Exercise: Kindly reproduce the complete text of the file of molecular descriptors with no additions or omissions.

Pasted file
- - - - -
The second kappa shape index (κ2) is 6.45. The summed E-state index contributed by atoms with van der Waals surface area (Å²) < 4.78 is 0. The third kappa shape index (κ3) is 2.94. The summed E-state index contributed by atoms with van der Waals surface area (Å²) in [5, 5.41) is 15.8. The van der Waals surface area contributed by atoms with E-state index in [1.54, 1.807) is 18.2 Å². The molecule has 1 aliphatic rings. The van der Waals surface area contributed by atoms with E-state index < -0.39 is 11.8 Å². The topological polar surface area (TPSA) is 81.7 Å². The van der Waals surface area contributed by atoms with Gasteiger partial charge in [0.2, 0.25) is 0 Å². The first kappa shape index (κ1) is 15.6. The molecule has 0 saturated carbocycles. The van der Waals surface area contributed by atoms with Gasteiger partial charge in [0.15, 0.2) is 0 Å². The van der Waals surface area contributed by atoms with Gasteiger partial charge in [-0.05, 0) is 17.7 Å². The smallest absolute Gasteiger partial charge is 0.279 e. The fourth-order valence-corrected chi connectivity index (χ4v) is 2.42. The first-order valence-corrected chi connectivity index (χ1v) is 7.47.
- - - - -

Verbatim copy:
The second kappa shape index (κ2) is 6.45. The summed E-state index contributed by atoms with van der Waals surface area (Å²) < 4.78 is 0. The third kappa shape index (κ3) is 2.94. The summed E-state index contributed by atoms with van der Waals surface area (Å²) in [5, 5.41) is 15.8. The van der Waals surface area contributed by atoms with E-state index in [1.54, 1.807) is 18.2 Å². The molecule has 1 aliphatic rings. The van der Waals surface area contributed by atoms with E-state index < -0.39 is 11.8 Å². The topological polar surface area (TPSA) is 81.7 Å². The van der Waals surface area contributed by atoms with Gasteiger partial charge in [0.2, 0.25) is 0 Å². The first kappa shape index (κ1) is 15.6. The molecule has 0 saturated carbocycles. The van der Waals surface area contributed by atoms with Gasteiger partial charge in [0.15, 0.2) is 0 Å². The van der Waals surface area contributed by atoms with Gasteiger partial charge in [-0.05, 0) is 17.7 Å². The smallest absolute Gasteiger partial charge is 0.279 e. The fourth-order valence-corrected chi connectivity index (χ4v) is 2.42. The first-order valence-corrected chi connectivity index (χ1v) is 7.47.